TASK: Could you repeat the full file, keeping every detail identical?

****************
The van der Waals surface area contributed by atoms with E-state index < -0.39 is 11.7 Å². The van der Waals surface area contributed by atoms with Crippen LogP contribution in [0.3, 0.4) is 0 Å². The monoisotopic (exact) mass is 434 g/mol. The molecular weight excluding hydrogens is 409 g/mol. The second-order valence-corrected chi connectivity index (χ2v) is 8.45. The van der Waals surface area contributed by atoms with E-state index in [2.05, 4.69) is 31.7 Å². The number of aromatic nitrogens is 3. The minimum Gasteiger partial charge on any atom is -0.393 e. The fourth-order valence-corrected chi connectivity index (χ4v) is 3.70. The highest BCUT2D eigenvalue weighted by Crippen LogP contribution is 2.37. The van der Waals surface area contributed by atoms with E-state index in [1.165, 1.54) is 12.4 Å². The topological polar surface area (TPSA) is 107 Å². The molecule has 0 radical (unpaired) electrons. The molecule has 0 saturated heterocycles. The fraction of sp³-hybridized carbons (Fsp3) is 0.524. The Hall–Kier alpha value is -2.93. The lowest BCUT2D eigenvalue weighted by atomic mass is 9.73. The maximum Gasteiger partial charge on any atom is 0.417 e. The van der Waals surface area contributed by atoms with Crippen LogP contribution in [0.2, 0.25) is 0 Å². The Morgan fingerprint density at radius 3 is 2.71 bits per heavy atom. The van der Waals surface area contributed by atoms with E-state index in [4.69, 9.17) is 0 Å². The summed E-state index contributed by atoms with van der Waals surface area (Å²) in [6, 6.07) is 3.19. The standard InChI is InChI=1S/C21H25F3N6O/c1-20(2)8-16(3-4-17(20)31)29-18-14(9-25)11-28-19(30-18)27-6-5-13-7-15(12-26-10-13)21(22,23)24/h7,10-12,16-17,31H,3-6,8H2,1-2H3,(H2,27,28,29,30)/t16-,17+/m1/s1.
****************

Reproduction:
The van der Waals surface area contributed by atoms with E-state index < -0.39 is 11.7 Å². The van der Waals surface area contributed by atoms with Crippen LogP contribution in [0.3, 0.4) is 0 Å². The monoisotopic (exact) mass is 434 g/mol. The molecular weight excluding hydrogens is 409 g/mol. The second-order valence-corrected chi connectivity index (χ2v) is 8.45. The van der Waals surface area contributed by atoms with E-state index in [2.05, 4.69) is 31.7 Å². The number of aromatic nitrogens is 3. The minimum Gasteiger partial charge on any atom is -0.393 e. The fourth-order valence-corrected chi connectivity index (χ4v) is 3.70. The highest BCUT2D eigenvalue weighted by Crippen LogP contribution is 2.37. The van der Waals surface area contributed by atoms with E-state index in [1.165, 1.54) is 12.4 Å². The topological polar surface area (TPSA) is 107 Å². The molecule has 0 radical (unpaired) electrons. The molecule has 0 saturated heterocycles. The fraction of sp³-hybridized carbons (Fsp3) is 0.524. The Hall–Kier alpha value is -2.93. The lowest BCUT2D eigenvalue weighted by atomic mass is 9.73. The maximum Gasteiger partial charge on any atom is 0.417 e. The van der Waals surface area contributed by atoms with Crippen LogP contribution in [0.2, 0.25) is 0 Å². The Morgan fingerprint density at radius 3 is 2.71 bits per heavy atom. The van der Waals surface area contributed by atoms with E-state index in [4.69, 9.17) is 0 Å². The summed E-state index contributed by atoms with van der Waals surface area (Å²) in [6, 6.07) is 3.19. The standard InChI is InChI=1S/C21H25F3N6O/c1-20(2)8-16(3-4-17(20)31)29-18-14(9-25)11-28-19(30-18)27-6-5-13-7-15(12-26-10-13)21(22,23)24/h7,10-12,16-17,31H,3-6,8H2,1-2H3,(H2,27,28,29,30)/t16-,17+/m1/s1.